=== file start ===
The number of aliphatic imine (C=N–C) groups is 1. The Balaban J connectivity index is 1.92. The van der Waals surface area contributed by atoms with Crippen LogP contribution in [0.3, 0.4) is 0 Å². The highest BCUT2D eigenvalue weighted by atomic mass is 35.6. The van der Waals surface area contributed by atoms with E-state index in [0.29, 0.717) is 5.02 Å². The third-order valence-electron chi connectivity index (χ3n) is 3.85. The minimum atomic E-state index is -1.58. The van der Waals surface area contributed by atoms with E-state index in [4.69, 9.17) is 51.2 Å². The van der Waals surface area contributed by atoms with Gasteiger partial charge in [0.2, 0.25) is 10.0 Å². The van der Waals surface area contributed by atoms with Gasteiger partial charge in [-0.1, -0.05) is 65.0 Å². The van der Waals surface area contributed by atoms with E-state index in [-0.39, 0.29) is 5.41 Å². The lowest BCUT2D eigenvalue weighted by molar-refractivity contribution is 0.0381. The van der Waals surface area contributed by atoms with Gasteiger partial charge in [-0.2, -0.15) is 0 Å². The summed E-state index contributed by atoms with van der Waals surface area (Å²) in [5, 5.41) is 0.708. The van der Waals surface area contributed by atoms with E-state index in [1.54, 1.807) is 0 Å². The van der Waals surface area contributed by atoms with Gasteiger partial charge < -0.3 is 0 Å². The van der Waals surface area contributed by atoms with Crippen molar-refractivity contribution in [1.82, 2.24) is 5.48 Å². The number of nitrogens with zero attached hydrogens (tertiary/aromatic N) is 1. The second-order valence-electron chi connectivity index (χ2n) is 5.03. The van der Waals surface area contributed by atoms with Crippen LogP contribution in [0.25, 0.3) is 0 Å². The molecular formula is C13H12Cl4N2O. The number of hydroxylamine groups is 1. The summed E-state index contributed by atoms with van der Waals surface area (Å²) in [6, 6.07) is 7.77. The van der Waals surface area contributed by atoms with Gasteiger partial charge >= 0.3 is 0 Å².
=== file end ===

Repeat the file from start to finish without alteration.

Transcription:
The number of aliphatic imine (C=N–C) groups is 1. The Balaban J connectivity index is 1.92. The van der Waals surface area contributed by atoms with Crippen LogP contribution in [0.3, 0.4) is 0 Å². The highest BCUT2D eigenvalue weighted by atomic mass is 35.6. The van der Waals surface area contributed by atoms with E-state index in [0.29, 0.717) is 5.02 Å². The third-order valence-electron chi connectivity index (χ3n) is 3.85. The minimum atomic E-state index is -1.58. The van der Waals surface area contributed by atoms with E-state index in [4.69, 9.17) is 51.2 Å². The van der Waals surface area contributed by atoms with Gasteiger partial charge in [0.2, 0.25) is 10.0 Å². The van der Waals surface area contributed by atoms with Gasteiger partial charge in [-0.1, -0.05) is 65.0 Å². The van der Waals surface area contributed by atoms with E-state index in [-0.39, 0.29) is 5.41 Å². The lowest BCUT2D eigenvalue weighted by molar-refractivity contribution is 0.0381. The van der Waals surface area contributed by atoms with Gasteiger partial charge in [-0.2, -0.15) is 0 Å². The summed E-state index contributed by atoms with van der Waals surface area (Å²) in [5, 5.41) is 0.708. The van der Waals surface area contributed by atoms with E-state index in [1.54, 1.807) is 0 Å². The van der Waals surface area contributed by atoms with Gasteiger partial charge < -0.3 is 0 Å². The van der Waals surface area contributed by atoms with Crippen molar-refractivity contribution in [1.82, 2.24) is 5.48 Å². The number of nitrogens with zero attached hydrogens (tertiary/aromatic N) is 1. The second-order valence-electron chi connectivity index (χ2n) is 5.03. The van der Waals surface area contributed by atoms with Crippen LogP contribution in [0.25, 0.3) is 0 Å². The molecular formula is C13H12Cl4N2O. The number of hydroxylamine groups is 1. The summed E-state index contributed by atoms with van der Waals surface area (Å²) in [6, 6.07) is 7.77. The van der Waals surface area contributed by atoms with Gasteiger partial charge >= 0.3 is 0 Å².